Poetry. Bob Hamblin doesn't miss much of importance, whether he actually remembers it or makes it up, like any poet, to fill the gaps that memory can't reach. These strong, evocative poems will reach those gaps in our memories, too, make us whole by removing the screens which often keep us from remembering what we saw, from seeing what we remember. These poems are clear-eyed and moving.
|Publisher:||Time Being Books|
|Product dimensions:||5.90(w) x 8.90(h) x 0.40(d)|
About the Author
Robert Hamblin was born in Jericho, Mississippi, in 1938. He holds undergraduate degrees from Northeast Mississippi Community College and Delta State University and an M.A. and Ph.D. from the University of Mississippi. A professor of English, as well as director of the Center for Faulkner Studies, at Southeast Missouri State University, in Cape Girardeau, he started his teaching career as a high school English teacher and baseball coach in Baltimore, Maryland. He has also taught and lectured in England, the Netherlands, China, and Japan. Hamblin serves as associate editor of The Cape Rock and was poetry editor for Aethlon: The Journal of Sport Literature from 1984 to 2005. His books of poems include CROSSROADS: POEMS OF A MISSISSIPPI CHILDHOOD, KEEPING SCORE: SPORTS POEMS FOR EVERY SEASON, and and Mind the Gap: Poems by an American in London.
What People are Saying About This
Bob Hamblin doesn’t miss much of importance, whether he actually remembers it or makes it up, like any poet, to fill the gaps that memory can’t reach. These strong, evocative poems will reach those gaps in our memories, too, make us whole by removing the screens which often keep us from remembering what we saw, from seeing what we remember. These poems are clear-eyed and moving.--(Noel Polk, professor, scholar, and writer, author of Outside the Southern Myth)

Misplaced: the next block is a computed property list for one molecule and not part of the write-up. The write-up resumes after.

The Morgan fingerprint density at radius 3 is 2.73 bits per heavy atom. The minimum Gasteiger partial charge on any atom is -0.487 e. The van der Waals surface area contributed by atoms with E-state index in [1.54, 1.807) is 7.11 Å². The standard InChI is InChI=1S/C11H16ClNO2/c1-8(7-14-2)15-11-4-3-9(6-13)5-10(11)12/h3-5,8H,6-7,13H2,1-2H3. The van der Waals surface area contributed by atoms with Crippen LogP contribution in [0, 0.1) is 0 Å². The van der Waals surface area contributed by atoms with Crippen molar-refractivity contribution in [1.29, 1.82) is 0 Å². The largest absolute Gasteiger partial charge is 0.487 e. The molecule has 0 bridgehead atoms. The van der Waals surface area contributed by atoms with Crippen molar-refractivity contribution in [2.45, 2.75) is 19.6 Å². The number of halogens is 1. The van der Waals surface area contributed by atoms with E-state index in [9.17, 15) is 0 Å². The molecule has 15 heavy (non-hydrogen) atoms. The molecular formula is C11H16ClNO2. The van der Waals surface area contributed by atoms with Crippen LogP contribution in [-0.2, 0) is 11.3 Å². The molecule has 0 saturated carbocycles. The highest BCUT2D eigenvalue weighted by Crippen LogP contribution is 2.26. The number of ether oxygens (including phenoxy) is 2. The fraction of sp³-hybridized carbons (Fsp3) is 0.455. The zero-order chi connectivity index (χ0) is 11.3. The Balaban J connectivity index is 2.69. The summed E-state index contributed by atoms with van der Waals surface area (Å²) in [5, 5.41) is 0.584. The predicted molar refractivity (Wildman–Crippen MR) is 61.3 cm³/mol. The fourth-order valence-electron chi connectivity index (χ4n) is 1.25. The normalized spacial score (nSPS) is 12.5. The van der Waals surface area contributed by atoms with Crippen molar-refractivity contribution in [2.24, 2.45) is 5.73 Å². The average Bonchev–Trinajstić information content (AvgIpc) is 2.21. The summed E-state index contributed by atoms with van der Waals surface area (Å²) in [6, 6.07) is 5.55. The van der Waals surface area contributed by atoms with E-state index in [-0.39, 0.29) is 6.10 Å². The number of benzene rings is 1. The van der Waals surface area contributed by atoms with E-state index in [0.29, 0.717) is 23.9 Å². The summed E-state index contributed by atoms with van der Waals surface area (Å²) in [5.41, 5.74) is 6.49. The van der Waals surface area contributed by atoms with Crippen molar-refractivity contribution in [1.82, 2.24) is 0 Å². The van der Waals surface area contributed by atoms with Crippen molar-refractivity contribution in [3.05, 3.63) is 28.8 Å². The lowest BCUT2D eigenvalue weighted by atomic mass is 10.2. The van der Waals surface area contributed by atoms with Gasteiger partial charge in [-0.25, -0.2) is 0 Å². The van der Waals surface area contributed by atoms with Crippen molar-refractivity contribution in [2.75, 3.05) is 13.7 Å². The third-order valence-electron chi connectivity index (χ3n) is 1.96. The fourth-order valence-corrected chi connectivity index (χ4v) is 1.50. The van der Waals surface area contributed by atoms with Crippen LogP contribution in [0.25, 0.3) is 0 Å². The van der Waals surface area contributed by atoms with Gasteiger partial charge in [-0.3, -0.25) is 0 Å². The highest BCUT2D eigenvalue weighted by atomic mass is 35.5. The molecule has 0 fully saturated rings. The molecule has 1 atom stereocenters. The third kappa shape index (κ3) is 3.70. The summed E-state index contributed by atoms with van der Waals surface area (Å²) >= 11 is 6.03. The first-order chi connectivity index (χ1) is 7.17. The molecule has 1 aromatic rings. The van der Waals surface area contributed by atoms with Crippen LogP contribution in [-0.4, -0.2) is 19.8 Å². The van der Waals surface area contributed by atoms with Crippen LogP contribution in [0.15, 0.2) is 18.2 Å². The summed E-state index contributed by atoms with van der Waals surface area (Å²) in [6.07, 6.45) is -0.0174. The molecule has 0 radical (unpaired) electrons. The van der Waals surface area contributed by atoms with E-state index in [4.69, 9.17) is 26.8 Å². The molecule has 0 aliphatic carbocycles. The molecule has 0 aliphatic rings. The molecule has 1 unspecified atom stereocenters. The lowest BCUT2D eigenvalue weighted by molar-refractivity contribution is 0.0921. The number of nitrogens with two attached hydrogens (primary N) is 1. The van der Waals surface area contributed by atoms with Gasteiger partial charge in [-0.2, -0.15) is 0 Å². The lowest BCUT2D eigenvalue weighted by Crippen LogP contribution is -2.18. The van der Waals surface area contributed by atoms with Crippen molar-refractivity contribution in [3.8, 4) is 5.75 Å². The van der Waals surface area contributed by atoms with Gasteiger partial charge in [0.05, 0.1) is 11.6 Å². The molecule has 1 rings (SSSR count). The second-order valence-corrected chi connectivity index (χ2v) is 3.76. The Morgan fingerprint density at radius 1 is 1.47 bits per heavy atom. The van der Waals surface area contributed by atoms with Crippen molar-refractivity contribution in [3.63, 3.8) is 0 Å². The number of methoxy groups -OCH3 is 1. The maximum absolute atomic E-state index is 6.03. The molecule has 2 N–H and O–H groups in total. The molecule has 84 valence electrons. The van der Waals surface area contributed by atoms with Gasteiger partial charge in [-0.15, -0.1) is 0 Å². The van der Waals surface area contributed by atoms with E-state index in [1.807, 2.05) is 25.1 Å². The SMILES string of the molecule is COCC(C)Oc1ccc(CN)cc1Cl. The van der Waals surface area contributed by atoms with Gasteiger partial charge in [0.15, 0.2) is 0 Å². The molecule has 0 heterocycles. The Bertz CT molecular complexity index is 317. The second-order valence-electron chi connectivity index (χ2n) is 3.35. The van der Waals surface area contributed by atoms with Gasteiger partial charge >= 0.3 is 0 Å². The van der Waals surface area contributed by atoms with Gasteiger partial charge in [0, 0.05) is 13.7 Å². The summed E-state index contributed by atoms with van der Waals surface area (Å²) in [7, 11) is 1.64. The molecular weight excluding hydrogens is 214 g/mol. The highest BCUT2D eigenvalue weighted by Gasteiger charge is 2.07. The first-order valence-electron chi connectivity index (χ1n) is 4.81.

This is a deeply felt book that understands that language can seek the desired crossroads between what once was and what is. At certain times Hamblin reminds us that the past must be grasped even when it is profoundly regrettable, but in most of these compelling pieces the poet asks us to traverse his crossroads in search of what must be saved.--(Joseph Stanton, author of Imaginary Museum: Poems on Art)
Reading Crossroads, you appreciate the depth and complexity of these poems that range over the full spectrum of life and accumulate a profound wisdom in perfect rhythm and a music that delights the heart and mind.--(Terry Everett, Mississippi poet, author of The Work of Two Hands)